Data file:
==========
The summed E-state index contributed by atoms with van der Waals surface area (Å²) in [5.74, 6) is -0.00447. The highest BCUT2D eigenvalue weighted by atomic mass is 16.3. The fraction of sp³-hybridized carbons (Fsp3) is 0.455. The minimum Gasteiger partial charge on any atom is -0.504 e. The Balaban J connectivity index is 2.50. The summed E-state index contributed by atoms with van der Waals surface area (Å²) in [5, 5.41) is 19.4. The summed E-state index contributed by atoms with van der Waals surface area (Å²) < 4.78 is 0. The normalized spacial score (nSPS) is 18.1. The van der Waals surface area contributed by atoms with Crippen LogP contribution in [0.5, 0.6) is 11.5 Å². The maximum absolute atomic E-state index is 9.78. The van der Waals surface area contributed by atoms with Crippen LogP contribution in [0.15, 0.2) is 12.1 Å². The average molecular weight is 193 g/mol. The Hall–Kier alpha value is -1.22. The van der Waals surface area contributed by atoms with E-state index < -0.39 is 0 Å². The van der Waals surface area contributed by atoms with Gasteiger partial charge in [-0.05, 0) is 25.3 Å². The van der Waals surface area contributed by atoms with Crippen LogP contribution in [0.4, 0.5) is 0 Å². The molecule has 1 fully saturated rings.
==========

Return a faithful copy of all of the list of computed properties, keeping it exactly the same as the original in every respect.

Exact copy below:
The summed E-state index contributed by atoms with van der Waals surface area (Å²) in [5.74, 6) is -0.00447. The highest BCUT2D eigenvalue weighted by atomic mass is 16.3. The fraction of sp³-hybridized carbons (Fsp3) is 0.455. The minimum Gasteiger partial charge on any atom is -0.504 e. The Balaban J connectivity index is 2.50. The summed E-state index contributed by atoms with van der Waals surface area (Å²) in [5, 5.41) is 19.4. The summed E-state index contributed by atoms with van der Waals surface area (Å²) < 4.78 is 0. The normalized spacial score (nSPS) is 18.1. The van der Waals surface area contributed by atoms with Crippen LogP contribution in [0.5, 0.6) is 11.5 Å². The maximum absolute atomic E-state index is 9.78. The van der Waals surface area contributed by atoms with Crippen LogP contribution in [0.15, 0.2) is 12.1 Å². The average molecular weight is 193 g/mol. The Hall–Kier alpha value is -1.22. The van der Waals surface area contributed by atoms with E-state index < -0.39 is 0 Å². The van der Waals surface area contributed by atoms with Gasteiger partial charge in [-0.05, 0) is 25.3 Å². The van der Waals surface area contributed by atoms with Crippen LogP contribution in [0.4, 0.5) is 0 Å². The molecule has 1 fully saturated rings.